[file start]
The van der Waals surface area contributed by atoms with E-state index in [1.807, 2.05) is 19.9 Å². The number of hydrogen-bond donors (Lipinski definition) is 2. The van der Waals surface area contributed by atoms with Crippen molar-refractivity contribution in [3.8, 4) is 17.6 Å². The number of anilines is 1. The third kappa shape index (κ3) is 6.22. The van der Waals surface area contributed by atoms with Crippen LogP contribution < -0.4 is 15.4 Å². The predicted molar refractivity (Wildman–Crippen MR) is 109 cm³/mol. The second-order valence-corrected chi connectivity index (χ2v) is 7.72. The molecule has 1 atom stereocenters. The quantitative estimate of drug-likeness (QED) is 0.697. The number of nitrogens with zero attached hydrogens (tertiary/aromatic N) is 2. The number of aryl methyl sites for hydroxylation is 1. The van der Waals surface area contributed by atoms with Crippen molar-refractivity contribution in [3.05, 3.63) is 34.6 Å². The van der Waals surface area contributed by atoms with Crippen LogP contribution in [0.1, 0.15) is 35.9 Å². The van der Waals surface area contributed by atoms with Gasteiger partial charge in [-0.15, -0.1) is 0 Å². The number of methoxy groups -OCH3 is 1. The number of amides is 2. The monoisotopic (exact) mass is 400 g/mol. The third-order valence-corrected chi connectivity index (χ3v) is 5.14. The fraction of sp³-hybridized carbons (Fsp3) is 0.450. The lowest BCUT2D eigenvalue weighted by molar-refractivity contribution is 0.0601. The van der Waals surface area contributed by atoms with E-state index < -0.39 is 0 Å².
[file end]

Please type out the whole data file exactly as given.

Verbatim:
The van der Waals surface area contributed by atoms with E-state index in [1.807, 2.05) is 19.9 Å². The number of hydrogen-bond donors (Lipinski definition) is 2. The van der Waals surface area contributed by atoms with Crippen molar-refractivity contribution in [3.8, 4) is 17.6 Å². The number of anilines is 1. The third kappa shape index (κ3) is 6.22. The van der Waals surface area contributed by atoms with Crippen LogP contribution < -0.4 is 15.4 Å². The predicted molar refractivity (Wildman–Crippen MR) is 109 cm³/mol. The second-order valence-corrected chi connectivity index (χ2v) is 7.72. The molecule has 1 atom stereocenters. The quantitative estimate of drug-likeness (QED) is 0.697. The number of nitrogens with zero attached hydrogens (tertiary/aromatic N) is 2. The number of aryl methyl sites for hydroxylation is 1. The van der Waals surface area contributed by atoms with Crippen molar-refractivity contribution in [3.05, 3.63) is 34.6 Å². The van der Waals surface area contributed by atoms with Crippen LogP contribution in [0.1, 0.15) is 35.9 Å². The van der Waals surface area contributed by atoms with Gasteiger partial charge in [-0.15, -0.1) is 0 Å². The number of methoxy groups -OCH3 is 1. The number of amides is 2. The monoisotopic (exact) mass is 400 g/mol. The third-order valence-corrected chi connectivity index (χ3v) is 5.14. The fraction of sp³-hybridized carbons (Fsp3) is 0.450. The lowest BCUT2D eigenvalue weighted by molar-refractivity contribution is 0.0601. The van der Waals surface area contributed by atoms with E-state index < -0.39 is 0 Å².